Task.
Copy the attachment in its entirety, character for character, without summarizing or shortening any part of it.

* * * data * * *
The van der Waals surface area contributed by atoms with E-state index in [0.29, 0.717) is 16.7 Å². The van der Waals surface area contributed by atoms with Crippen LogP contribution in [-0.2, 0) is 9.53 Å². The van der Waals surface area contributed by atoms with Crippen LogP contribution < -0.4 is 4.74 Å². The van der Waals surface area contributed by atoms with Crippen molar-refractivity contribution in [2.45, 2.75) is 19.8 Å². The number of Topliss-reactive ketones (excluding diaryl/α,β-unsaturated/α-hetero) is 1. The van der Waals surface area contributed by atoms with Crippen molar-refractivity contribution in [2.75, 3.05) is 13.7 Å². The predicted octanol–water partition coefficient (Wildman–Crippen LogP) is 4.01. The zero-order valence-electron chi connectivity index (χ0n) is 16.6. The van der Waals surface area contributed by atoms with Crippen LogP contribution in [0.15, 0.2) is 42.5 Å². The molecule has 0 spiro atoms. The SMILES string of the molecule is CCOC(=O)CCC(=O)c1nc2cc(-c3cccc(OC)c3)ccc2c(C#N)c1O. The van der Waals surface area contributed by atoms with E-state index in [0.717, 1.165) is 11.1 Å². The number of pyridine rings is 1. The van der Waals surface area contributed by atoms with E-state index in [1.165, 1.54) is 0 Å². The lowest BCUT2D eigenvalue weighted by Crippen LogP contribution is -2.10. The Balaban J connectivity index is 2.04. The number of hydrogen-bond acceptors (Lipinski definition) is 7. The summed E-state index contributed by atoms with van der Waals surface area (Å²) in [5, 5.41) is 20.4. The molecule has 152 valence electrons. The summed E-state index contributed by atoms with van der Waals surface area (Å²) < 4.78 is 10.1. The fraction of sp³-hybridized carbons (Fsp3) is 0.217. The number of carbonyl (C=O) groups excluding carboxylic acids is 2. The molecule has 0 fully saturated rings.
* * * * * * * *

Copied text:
The van der Waals surface area contributed by atoms with E-state index in [0.29, 0.717) is 16.7 Å². The van der Waals surface area contributed by atoms with Crippen LogP contribution in [-0.2, 0) is 9.53 Å². The van der Waals surface area contributed by atoms with Crippen LogP contribution < -0.4 is 4.74 Å². The van der Waals surface area contributed by atoms with Crippen molar-refractivity contribution in [2.45, 2.75) is 19.8 Å². The number of Topliss-reactive ketones (excluding diaryl/α,β-unsaturated/α-hetero) is 1. The van der Waals surface area contributed by atoms with Crippen molar-refractivity contribution in [2.75, 3.05) is 13.7 Å². The predicted octanol–water partition coefficient (Wildman–Crippen LogP) is 4.01. The zero-order valence-electron chi connectivity index (χ0n) is 16.6. The van der Waals surface area contributed by atoms with Crippen LogP contribution in [0.15, 0.2) is 42.5 Å². The molecule has 0 spiro atoms. The SMILES string of the molecule is CCOC(=O)CCC(=O)c1nc2cc(-c3cccc(OC)c3)ccc2c(C#N)c1O. The van der Waals surface area contributed by atoms with E-state index in [0.717, 1.165) is 11.1 Å². The number of pyridine rings is 1. The van der Waals surface area contributed by atoms with E-state index in [1.165, 1.54) is 0 Å². The lowest BCUT2D eigenvalue weighted by Crippen LogP contribution is -2.10. The Balaban J connectivity index is 2.04. The number of hydrogen-bond acceptors (Lipinski definition) is 7. The summed E-state index contributed by atoms with van der Waals surface area (Å²) in [5, 5.41) is 20.4. The molecule has 152 valence electrons. The summed E-state index contributed by atoms with van der Waals surface area (Å²) < 4.78 is 10.1. The fraction of sp³-hybridized carbons (Fsp3) is 0.217. The number of carbonyl (C=O) groups excluding carboxylic acids is 2. The molecule has 0 fully saturated rings.